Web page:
One type of study is the Nonexperimental Cause-to-Effect Study. Like the experiment, it is intended to determine the effect of a suspected cause. The main difference between the experiment and this sort of study is that those conducting the study do not expose the experimental group to the suspected cause. Rather, those selected for the experimental group were exposed to the suspected cause by their own actions or by circumstances. For example, a study of this sort might include people who were exposed to radiation by an accident. A control group is then matched to the experimental group and, as with the experiment, the more alike the groups are, the better the study.
After the study has run its course, the results are compared to see if these is a statistically significant difference between the two groups. As with the experiment, merely having a large difference between the groups need not be statistically significant.
Since the study relies on using an experimental group that was exposed to the suspected cause by the actions of those in the group or by circumstances, the study is weaker (less reliable) than the experiment. After all, in the study the researchers have to take what they can find rather than conducting a proper experiment.
In some cases, what is known is the effect and what is not known is the cause. For example, we might know that there is a new illness, but not know what is causing it. In these cases, a Nonexperimental Effect-to-Cause Study can be used to sort things out.
Since this is a study rather than an experiment, those in the experimental group were not exposed to the suspected cause by those conducting the study. In fact, the cause it not known, so those in the experimental group are those showing the effect.
Since this is an effect-to-cause study, the effect is known, but the cause must be determined. This is done by running the study and determining if these is a statistically significant suspected causal factor. If such a factor is found, then that can be tentatively taken as a causal factor—one that will probably require additional study. As with the other study and experiment, the statistical significance of the results depends on the size of the study—which is why a study of adequate size is important.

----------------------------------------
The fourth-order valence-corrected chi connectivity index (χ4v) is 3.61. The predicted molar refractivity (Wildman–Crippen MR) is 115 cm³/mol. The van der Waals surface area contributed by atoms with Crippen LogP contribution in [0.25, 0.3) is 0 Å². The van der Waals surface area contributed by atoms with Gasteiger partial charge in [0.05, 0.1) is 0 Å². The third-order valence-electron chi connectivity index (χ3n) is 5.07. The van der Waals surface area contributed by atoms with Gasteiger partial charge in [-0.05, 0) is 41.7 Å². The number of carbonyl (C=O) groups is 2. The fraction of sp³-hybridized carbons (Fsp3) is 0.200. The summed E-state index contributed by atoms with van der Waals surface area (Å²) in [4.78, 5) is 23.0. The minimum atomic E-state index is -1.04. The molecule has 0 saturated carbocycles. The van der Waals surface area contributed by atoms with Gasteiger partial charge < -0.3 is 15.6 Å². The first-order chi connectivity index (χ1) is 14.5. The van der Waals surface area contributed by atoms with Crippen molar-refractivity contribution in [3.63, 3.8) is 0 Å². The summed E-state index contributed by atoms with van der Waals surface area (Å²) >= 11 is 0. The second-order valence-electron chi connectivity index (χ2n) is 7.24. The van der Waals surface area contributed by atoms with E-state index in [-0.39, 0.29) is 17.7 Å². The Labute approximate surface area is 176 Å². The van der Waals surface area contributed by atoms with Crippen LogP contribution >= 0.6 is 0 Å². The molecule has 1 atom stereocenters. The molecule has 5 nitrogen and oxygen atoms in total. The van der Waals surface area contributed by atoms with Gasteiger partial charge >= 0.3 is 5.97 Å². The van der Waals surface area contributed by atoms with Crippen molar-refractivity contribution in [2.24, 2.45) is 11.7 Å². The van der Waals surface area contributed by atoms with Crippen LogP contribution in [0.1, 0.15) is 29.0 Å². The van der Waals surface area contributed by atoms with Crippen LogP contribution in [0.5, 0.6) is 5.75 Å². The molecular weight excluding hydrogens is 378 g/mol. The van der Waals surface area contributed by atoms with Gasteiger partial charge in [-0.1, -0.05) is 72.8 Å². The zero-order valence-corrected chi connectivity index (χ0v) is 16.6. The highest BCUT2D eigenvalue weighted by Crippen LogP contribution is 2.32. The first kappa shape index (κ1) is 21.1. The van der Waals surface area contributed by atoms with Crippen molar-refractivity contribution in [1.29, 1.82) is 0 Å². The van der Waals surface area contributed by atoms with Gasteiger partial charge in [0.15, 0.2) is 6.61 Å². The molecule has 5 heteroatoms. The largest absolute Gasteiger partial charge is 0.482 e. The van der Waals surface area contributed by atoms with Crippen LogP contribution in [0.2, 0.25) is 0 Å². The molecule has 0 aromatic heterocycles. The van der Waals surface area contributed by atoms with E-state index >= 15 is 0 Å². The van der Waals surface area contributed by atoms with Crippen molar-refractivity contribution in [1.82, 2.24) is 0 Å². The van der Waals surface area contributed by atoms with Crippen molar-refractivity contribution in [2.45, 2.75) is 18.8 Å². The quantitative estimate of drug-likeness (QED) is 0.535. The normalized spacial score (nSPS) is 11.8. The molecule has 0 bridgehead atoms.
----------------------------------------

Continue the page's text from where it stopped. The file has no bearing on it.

Of the three methods, this is the weakest (least reliable). One reason for this is that those showing the effect might be different in important ways from the rest of the population. For example, a study that links cancer of the mouth to chewing tobacco would face the problem that those who chew tobacco are often ex-smokers. As such, the smoking might be the actual cause. To sort this out would involve a study involving chewers who are not ex-smokers.
It is also worth referring back to my essay on experts—when assessing a study, it is also important to consider the quality of the experts conducting the study. If those conducting the study are biased, lack expertise, and so on, then the study would be less credible. If those conducting it are proper experts, then that increases the credibility of the study.
As a final point, there is also a reasonable concern about psychological effects. If an experiment or study involves people, what people think can influence the results. For example, if an experiment is conducted and one group knows it is getting pain medicine, the people might be influenced to think they are feeling less pain. To counter this, the common approach is a blind study/experiment in which the participants do not know which group they are in, often by the use of placebos. For example, an experiment with pain medicine would include “sugar pills” for those in the control group.
Those conducting the experiment can also be subject to psychological influences—especially if they have a stake in the outcome. As such, there are studies/experiments in which those conducting the research do not know which group is which until the end. In some cases, neither the researchers nor those in the study/experiment know which group is which—this is a double blind experiment/study.
Overall, here are some key questions to ask when picking a study:
Was the study/experiment properly conducted?
Was the sample size large enough?
Were the results statistically significant?
Were those conducting the study/experiment experts?